The Don is Dead is a B-Movie Godfather cash-in with A-List Talent. That doesn’t mean it isn’t fun. New to Blu-Ray from Kino Lorber.
Richard Fleischer knew how direct and stage action. The emotional heft, machinations and chess like maneuvering of Coppolla’s Epic is all but absent. The result is an exploitation version that doesn’t come even close to the film.
Frank (Robert Forster) and Don Angelo (Anthony Quinn) begin a Gang War over a torch singer (Angel Tompkins). It all stems from the Machevelli style plan of Luigi Orlando (Charles Cioffi) and his wife. Can anyone stop these two men from murdering each other.
The film is filled with a who’s who of actors. Along with Quinn, Forster, Cioffi, you have Frederic Forrest, Al Lettieri, Barry Russo, Abe Vigoda, Victor Argo, Sid Haig. Many of them in cast in The Godfather the year before. Quinn and Forster here are the pushing the edge. Quinn trying to play what can be amounted to a “Sexy Don Vito”. Forster no better playing the “Sonny” hothead archetype. It isn’t to say they aren’t good. Everyone does a good job. Its they’re hampered by the ridiculous script.
The script by Christopher Trumbo (yes, son of Dalton) is ham and cheese at every turn. Now, in the case of The Don is Dead it’s the some of the best aged ham and best aged cheese. Not the very best though. Fleischer’s direction is solid but it doesn’t elevated the material beyond your standard crime/gangster thriller.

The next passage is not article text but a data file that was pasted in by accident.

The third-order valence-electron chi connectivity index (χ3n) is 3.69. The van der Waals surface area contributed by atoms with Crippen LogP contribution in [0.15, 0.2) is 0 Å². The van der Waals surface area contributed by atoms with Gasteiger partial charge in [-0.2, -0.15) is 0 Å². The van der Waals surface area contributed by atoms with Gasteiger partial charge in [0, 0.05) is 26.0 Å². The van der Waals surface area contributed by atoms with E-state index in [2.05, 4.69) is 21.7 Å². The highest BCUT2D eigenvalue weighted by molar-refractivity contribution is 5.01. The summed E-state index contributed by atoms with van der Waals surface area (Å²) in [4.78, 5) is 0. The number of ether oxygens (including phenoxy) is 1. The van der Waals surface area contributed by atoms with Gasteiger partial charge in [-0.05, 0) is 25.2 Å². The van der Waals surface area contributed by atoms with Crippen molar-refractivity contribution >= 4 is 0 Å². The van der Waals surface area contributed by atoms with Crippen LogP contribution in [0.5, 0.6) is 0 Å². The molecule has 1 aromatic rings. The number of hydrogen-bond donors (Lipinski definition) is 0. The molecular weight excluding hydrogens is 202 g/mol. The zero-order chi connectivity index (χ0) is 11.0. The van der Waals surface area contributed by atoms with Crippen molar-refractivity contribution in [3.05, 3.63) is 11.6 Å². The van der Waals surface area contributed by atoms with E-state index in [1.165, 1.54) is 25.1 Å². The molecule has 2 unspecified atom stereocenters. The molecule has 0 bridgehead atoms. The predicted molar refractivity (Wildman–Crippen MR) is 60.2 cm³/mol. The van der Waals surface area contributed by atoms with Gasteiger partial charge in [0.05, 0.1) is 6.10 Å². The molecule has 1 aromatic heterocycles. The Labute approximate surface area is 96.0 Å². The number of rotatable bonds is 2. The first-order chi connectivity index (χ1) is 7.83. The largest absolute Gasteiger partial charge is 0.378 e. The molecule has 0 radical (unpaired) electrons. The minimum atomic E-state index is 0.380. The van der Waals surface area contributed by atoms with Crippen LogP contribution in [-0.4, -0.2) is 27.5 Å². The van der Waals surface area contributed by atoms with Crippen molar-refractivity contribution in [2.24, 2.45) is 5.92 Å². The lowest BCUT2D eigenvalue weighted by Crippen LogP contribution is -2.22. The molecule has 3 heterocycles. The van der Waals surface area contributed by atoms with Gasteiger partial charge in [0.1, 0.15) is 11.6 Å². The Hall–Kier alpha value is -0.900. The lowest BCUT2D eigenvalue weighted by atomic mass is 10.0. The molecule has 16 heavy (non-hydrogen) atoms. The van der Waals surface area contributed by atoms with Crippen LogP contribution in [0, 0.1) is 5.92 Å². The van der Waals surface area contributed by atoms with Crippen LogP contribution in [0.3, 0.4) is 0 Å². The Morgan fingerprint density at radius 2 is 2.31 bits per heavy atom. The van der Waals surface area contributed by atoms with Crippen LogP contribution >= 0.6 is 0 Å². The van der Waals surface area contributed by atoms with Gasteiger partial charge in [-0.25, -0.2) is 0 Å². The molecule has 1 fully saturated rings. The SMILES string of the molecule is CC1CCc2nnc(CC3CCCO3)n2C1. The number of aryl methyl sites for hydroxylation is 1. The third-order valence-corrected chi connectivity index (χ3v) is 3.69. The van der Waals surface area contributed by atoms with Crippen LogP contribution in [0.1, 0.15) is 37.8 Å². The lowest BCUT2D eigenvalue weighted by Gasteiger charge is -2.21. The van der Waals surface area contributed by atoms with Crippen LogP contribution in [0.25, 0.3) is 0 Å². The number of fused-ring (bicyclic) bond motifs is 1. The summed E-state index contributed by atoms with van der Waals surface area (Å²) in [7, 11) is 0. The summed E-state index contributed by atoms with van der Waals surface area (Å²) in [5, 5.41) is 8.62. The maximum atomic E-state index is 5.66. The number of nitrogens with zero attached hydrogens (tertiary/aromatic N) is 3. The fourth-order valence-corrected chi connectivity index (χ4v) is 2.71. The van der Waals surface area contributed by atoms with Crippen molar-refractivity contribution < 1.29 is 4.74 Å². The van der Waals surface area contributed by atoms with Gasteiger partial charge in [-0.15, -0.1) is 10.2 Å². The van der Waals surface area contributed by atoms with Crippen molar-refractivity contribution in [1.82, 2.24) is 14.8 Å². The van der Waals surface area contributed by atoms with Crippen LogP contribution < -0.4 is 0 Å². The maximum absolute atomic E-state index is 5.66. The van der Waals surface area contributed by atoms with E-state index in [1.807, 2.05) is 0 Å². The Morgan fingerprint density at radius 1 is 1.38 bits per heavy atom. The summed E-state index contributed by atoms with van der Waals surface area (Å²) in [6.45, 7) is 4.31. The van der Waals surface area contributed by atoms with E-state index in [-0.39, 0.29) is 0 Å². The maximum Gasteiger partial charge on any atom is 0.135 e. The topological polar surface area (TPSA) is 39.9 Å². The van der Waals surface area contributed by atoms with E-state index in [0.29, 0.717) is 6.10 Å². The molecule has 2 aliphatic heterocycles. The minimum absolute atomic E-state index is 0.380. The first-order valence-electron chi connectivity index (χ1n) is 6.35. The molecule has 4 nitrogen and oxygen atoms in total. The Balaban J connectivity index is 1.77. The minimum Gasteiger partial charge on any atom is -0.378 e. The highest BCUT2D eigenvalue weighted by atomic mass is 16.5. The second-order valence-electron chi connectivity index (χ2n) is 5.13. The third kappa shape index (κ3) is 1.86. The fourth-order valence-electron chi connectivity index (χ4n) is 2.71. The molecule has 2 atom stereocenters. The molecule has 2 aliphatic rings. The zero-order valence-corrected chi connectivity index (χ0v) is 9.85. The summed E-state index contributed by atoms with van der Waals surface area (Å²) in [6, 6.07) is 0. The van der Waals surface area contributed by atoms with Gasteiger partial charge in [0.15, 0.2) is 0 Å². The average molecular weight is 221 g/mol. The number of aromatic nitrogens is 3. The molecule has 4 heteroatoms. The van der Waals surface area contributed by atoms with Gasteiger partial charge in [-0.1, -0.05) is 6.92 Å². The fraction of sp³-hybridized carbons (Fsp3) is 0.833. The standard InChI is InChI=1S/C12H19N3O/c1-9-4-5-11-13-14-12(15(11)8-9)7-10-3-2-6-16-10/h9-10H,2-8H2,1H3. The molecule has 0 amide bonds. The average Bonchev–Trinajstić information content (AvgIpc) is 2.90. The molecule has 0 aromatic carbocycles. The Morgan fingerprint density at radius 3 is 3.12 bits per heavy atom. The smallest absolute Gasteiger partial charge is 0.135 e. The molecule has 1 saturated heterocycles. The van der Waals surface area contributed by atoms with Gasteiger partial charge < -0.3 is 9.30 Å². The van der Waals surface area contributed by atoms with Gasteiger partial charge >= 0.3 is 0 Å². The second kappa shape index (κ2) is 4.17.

One does wish that Fleisher and company did not film this on the Universal backlot as appears to be the case. It gives the film the look of a Rockford Files episode that one can’t shake no matter how beautiful the widescreen cinematography is. Though anyone that loves this particular genre will find much to be entertained by in The Don is Dead. It just isn’t the undiscovered classic you want it to me. It settles for cult exploitation.
If one were curious if studio heads had gotten their way at every turn with The Godfather, The Don is Dead is a pretty accurate indicator. Entertaining but zero heft.
Kino Lorber has done it again and given is a beautiful transfer for a Universal Catalog title. The Don is Dead probably never looked this good during its initial theatrical release. There is nary a scratch, blemish or fleck of dust. The transfer is razor sharp with beautiful color reproduction and a tempered grain structure. The disc looks like an archival film print in the best way possible.
They Include the following;
- Audio Commentary by Film Historian and Critic Sergio Mims
- Theatrical Trailer
The newly recorded commentary by Historian and Critic Sergio Mims is a great listen. Details include the rise of the gangster film post-The Godfather, how this film was produced in the wake of that film’s success, the career of Richard Fleischer, the personal and professional life and times of Anthony Quinn, the personal and professional life and times of Robert Forster, the career of Richard Fleischer, the careers of his contemporaries (e.g., Wise, Dmytryk, et. al.), the studio system including the studio lots that entries like The Don is Dead were shot in, the Christopher Trumbo and his father Dalton (who was blacklisted) and his fellow screenwriters of the film, the career of Fredrick Forrest (including an interested tidbit about the film he starred in Hammett), Abe Vigoda, how the initial failure of Dr. Doolittle effected Fleischer’s career and along with other films post-Doolittle and how he adjusted his style and it informed this film, the career of Edith Head and her work in this film, the career of Hal B Wallis (who produced the picture), and much more. Mims delivers a commentary overstuffed with information and the kinds of side tangents that film fans love.
Rounding out the special features are trailers for The Don is Dead (144), Across 110th Street (2:59), The Destructors(2:51), The Passage (3:28), Mr. Majestyk (1:33)
The Final Thought
The Don is Dead is straight ahead B-Movie goodness. Recommended!